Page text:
Pretty Little Liars ABCFAM 3 Renewed for a 4th season
Secret Life of the American Teenager ABCFAM 5 Upcoming 2nd half of 5th season will be its last
Switched At Birth ABCFAM 2
Breaking Bad AMC 5 Ending after 5th season
Hell On Wheels AMC 2 Renewed for a 10 episode 3rd Season
Mad Men AMC 5 Renewed for a 6th season
The Killing AMC 2 Renewed for a 12 episode 3rd Season
The Walking Dead AMC 3 Renewed for a 4th Season
tvbythenumbers.com
Bedlam BBCA 2
Being Human BBCA 4 Renewed for a 6 Episode 5th Season
Copper BBCA 1 Renewed for a 2nd season
Doctor Who BBCA 7 7th Season Resumes March 30th, 2013
Luther BBCA 2 Renewed for 4 Episode 3rd Season
The Hour BBCA 2 Canceled after 2nd season
Ripper Street BBCA 1 Renewed for an 8 episode 2nd season
tvbythenumbers.com
Game, The BET 5 Renewed for a 6th season
Let's Stay Together BET 2 Renewed for a 3rd Season
Real Husbands of Hollywood BET 1
Reed Between The Lines BET 1 Renewed for a 2nd Season
Second Generation Wayans BET 1
tvbythenumbers.com
Futurama CMDY 7 Second half of 26 episode S7 still to air in 2013
Kroll Show CMDY 1 Renewed for a 2nd season
South Park CMDY 16 Renewed through 20th season (2016)
Workaholics CMDY 3 Renewed for 13 episode 4th & 5th Seasons
tvbythenumbers.com
American Horror Story FX 2 Renewed for a 13 hour third season
Americans, The FX 1
Anger Management FX 2 Renewed for a total of 100 episodes including first season
Archer FX 4
It's Always Sunny... FX 8 Renewedfor a 9th season
Justified FX 4
League, The FX 4 Renewed for a 13 episode 5th season
Legit FX 1
Louie FX 3 Renewed for a 4th season but will not return until 2014
Sons Of Anarchy FX 5 Renewed for a 6th season
Unsupervised FX 1 Cancelled according to Glenn Howerton
Wilfred FX 2 Renewed for a 3rd Season
tvbythenumbers.com
Boardwalk Empire HBO 3 Renewed for a 4th season
Bored to Death HBO 3 Canceled after 3rd season
Curb Your Enthusiasm HBO 8 Unknown. "It's always up to Larry," says HBO
Eastbound & Down HBO 3 Renewed for a 4th season
Enlightened HBO 2
Game of Thrones HBO 2 Renewed for a 10 episode 3rd Season
Girls HBO 2 Renewed for 12 episode 3rd season
How to Make it in America HBO 2 Canceled after 2nd season
Hung HBO 3 Canceled after 3rd season
Newsroom HBO 1 Renewed for a 2nd season
Treme HBO 3 Renewed for 5 episode 4th and final season
True Blood HBO 5 Renewed for a 10 episode 6th season
Veep HBO 1 Renewed for a 10 episode 2nd season
Bullet in the Face IFC 1
Portlandia IFC 3
Todd Margaret IFC 2 Ended after 2nd season
Army Wives LIFE 6 Renewed for a 13 episode 7th season
Client List, The LIFE 1 Renewed for a 15 episode 2nd season
Drop Dead Diva LIFE 4 Canceled after 4th season
tvbythenumbers.com
Banshee MAX 1 Renewed for a 2nd season
Hunted MAX 1 BBC One not moving forward with 2nd season, Cinemax is considering its options.
Strike Back MAX 2 Renewed for a 3rd Season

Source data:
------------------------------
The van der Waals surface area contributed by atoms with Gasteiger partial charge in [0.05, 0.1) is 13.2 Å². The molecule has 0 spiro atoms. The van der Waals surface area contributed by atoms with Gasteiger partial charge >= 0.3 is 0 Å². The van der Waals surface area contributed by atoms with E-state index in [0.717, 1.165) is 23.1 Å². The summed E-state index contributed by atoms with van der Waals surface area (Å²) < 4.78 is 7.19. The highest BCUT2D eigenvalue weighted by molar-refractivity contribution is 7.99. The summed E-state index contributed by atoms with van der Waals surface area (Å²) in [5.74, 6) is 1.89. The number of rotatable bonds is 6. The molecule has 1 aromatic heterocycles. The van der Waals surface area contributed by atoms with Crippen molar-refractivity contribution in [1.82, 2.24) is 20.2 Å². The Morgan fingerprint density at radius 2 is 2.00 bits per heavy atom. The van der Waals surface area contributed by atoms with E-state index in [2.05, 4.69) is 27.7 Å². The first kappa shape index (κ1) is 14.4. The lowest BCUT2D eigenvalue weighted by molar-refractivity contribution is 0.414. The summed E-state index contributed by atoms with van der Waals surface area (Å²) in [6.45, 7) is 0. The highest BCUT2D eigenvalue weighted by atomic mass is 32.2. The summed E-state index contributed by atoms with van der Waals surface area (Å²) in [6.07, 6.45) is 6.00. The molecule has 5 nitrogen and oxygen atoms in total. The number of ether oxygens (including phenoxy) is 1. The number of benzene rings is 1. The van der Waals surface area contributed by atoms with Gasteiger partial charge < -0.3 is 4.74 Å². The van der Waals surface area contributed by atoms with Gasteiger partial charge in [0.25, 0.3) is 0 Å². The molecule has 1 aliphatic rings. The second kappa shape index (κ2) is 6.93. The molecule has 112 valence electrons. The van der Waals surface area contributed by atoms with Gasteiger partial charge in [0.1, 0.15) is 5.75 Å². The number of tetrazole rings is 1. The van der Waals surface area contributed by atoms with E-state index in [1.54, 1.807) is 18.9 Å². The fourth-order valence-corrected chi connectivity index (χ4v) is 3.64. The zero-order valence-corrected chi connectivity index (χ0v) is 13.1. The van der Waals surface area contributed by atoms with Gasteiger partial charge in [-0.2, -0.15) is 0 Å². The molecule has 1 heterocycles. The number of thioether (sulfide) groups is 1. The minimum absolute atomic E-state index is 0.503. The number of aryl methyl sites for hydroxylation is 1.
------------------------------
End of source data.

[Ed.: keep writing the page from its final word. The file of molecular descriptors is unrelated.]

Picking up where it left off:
Awkward MTV 2 Renewed for 20 episode 3rd season
Beavis and Butt-Head MTV
The Inbetweeners MTV 1 canceled after 1st season
Teen Wolf MTV 2 Renewed for 24 episode 3rd season
Underemployed MTV 1
Californication SHO 6 Renewed for a 7th Season
Dexter SHO 7 Renewed for an 8th (and presumed final) Season
Episodes SHO 2 Renewed for a 3rd season, But Probably Not Returning until early 2014
Homeland SHO 2 Renewed for 12 episode 3rd season
House of Lies SHO 2 Renewed for a 3rd Season
Nurse Jackie SHO 4 Renewed for a 5th season
Shameless SHO 3 Renewed for a 4th season
The Big C SHO 3 Renewed for a 4th and final season
The Borgias SHO 2 Renewed for a 10 episode 3rd Season
Web Therapy SHO 2 Renewed for a 10 episode 3rd Season
Weeds SHO 8 Series concluded after 8th season
Alphas SYFY 2 Canceled after 2nd season
Being Human SYFY 3
Continuum SYFY 1 Already renewed for a 2nd season in Canada
Eureka SYFY 5 Canceled After 5th Season
Haven SYFY 3 Renewed for a 13 episode 4th season
Lost Girl SYFY 3
Merlin SYFY 5 Ending after 5th season
Sanctuary SYFY 4 Cancelled after 4th season
Warehouse 13 SYFY 4 S4 expanded to 20 episodes (half have aired)
Boss STARZ 2 Canceled after 2nd season
Magic City STARZ 1 Renewed for a 10 episode 2nd season
Spartacus STARZ 4 Renewed for a 4th and final season
Cougar Town TBS 4
Men At Work TBS 1 Renewed for a 10 episode 2nd season
Sullivan & Son TBS 1 Renewed for a 10 episode 2nd season
Tyler Perrys: For Better Or Worse TBS 2 currently airing *35* episode 2nd season
Tyler Perrys: House of Payne TBS 8 concluded after 8th season
Wedding Band TBS 1 Cancelled after 1st season
tvbythenumbers.com
Dallas TNT 2
Falling Skies TNT 2 Renewed for a 3rd Season
Franklin & Bash TNT 2 Renewed for a 3rd Season
Leverage TNT 5 Cancelled after 5th season
Major Crimes TNT 1 Renewed for a 15 episode 2nd season
Monday Mornings TNT 1
Perception TNT 1 Renewed for a 13 episode 2nd season
Rizzoli & Isles TNT 3 Renewed for a 15 episode fourth season
Southland TNT 5
The Closer TNT 7 Concluded after 7th season
Exes, The TVLAND 2 Renewed for a 10 episode 3rd season
Happily Divorced TVLAND 2
Hot In Cleveland TVLAND 4
Retired At 35 TVLAND 2 Canceled after 2nd season
Soul Man, The TVLAND 1 Renewed for a 10 episode 2nd season.